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The Lafayette

The Oldest College Newspaper in Pennsylvania

The Lafayette

The Oldest College Newspaper in Pennsylvania

The Lafayette

Performance Review: Tear-jerking portrayal of PTSD in ‘Ugly Lies the Bone’

A projected background was utilized to immerse the audience deeper in the play. (Photo courtesy of Timmy Mayrose ’23)

When I walked out of Weiss Theater at Buck Hall after seeing this play last Thursday, my mind was bursting at the seams with emotions. People standing next to me had the remains of tears smeared down their cheeks and water crowding their eyes. 

This was the work of “Ugly Lies the Bone,” directed by Timmy Mayrose ‘23 for his senior project, which features a mesmerizing telling of the impacts that post-traumatic stress disorder (PTSD) has on the body, the brain and one’s interpersonal relationships. 

The story follows Jess, a wounded war veteran who uses virtual reality therapy to heal from her traumatic military experiences. Jess, as played by Gabby Kapanka ’23, is captivating, dynamic and raw in the most beautiful way. Kapanka’s emotional range is something to be recognized, notably how she is able to go from screaming in frustration and tearing picture frames off the wall in one scene to revisiting her soft side with her ex-boyfriend, Stevie, played by Peter Canevari ‘23, in another.

As Jess is healing, she undergoes virtual reality therapy to alleviate her pain and feel like herself again. In intermittent bursts, Jess comes forward on the stage and becomes entangled in virtual paradises composed of snowy mountains, a landscape that provides comfort for her. Through the guidance of the therapy instructor, voiced by Thania Hernandez ‘25, Jess is encouraged to move her body and attempt to “climb” the hurdles of the mountain and her mind. 

These scenes were incredibly moving, as the stage went dark and the screen behind it projected the virtual reality world Jess was seeing. It felt like I was in the room with her, experiencing her exact pain and frustration. My emotions were certainly thrown for a loop.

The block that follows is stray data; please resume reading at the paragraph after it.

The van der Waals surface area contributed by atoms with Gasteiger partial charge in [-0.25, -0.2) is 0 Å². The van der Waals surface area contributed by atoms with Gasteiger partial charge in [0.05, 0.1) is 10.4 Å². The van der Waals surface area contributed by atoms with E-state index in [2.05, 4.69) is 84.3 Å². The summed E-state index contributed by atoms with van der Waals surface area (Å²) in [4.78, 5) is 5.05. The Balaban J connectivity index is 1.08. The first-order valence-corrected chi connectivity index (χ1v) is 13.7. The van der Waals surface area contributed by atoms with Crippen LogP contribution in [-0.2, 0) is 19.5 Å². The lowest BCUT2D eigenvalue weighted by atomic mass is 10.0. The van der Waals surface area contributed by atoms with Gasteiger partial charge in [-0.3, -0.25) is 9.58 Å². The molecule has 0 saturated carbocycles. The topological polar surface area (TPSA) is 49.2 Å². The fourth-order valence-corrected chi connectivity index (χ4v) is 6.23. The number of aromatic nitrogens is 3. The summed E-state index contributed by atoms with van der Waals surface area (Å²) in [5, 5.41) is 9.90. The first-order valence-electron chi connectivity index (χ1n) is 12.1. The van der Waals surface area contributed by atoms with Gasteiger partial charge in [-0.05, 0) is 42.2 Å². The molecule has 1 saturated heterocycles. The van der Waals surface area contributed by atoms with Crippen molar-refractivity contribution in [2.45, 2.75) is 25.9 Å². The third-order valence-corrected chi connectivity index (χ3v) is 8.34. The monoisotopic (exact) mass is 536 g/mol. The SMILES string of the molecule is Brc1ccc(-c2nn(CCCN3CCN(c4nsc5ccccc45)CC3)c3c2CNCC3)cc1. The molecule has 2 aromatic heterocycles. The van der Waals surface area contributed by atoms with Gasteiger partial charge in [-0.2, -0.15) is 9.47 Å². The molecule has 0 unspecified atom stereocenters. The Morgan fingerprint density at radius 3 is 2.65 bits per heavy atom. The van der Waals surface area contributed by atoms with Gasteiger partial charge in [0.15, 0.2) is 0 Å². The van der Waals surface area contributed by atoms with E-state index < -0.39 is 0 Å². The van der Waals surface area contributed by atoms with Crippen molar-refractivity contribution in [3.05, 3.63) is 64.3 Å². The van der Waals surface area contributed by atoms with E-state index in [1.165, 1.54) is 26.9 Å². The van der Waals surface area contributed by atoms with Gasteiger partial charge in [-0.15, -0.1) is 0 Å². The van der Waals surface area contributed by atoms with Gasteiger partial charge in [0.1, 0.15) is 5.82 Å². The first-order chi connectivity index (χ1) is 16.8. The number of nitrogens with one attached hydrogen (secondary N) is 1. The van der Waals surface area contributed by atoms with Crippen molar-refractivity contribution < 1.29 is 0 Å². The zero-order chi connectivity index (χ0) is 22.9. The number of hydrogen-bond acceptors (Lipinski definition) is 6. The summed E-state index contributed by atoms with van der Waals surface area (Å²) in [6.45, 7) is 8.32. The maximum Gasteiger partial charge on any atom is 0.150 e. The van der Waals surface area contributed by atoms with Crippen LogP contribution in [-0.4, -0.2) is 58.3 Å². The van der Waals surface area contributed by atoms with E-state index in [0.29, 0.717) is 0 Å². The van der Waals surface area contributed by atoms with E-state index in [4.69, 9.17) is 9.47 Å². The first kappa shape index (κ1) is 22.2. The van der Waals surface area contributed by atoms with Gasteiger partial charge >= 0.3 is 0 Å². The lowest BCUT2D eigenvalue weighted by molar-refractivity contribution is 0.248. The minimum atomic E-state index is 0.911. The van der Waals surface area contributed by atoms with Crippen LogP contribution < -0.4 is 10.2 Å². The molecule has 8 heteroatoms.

“Gabby Kapanka’s performance was emotionally impactful. Her physicality was so convincing that I was transported into the story,” Meredith Forman ‘24, a viewer of the play, said. 

With only five actors, this cast was small but incredibly mighty. Mayrose said that a cast of this size allowed for a lot more creativity in production and for the actors to take ownership of their roles.

“It was so collaborative from day one to the end,” he said. “Everyone gave one hundred percent the whole time.”

Marisa Carroll ‘25 played Jess’ protective and nurturing sister Kacie, who is dating Kelvin, portrayed by Cormac Hurley ‘24. Carroll’s rendition of a caring figure in Jess’s life nicely complimented Hurley’s hilarious and vibrant portrayal of the insufferable Kelvin, of whom Jess disapproves. 

The on-stage chemistry between Kapanka and Canevari as two old flames is something to appreciate. They beautifully encapsulated the concurrent feelings of pain, longing and love that are left over once you reunite with a past love. 

It is clear that Mayrose did a phenomenal job directing this play. Given the incredible depth and emotion that “Ugly Lies the Bone” contains, it takes a person with a lot of empathy and artistic ability to pull off this show the right way. For example, he incorporated several small details into the set that gave meaning to the story. One of my favorites was that the side monitors of Weiss Theater had security camera footage of the stage during the production — showing Jess’s every move from different angles —  to display how much people experiencing PTSD feel perceived in both a physical and mental sense. 

“I knew I wanted to focus on disability representation on stage and I was in between physical and mental representations,” Mayrose said. 

Evidently, he was successful in tying both together, and the cast did an impressive job at bringing those visions to life.

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About the Contributor
Bernadette Russo
Bernadette Russo, Culture Editor
Likes trees and hates writing bios.

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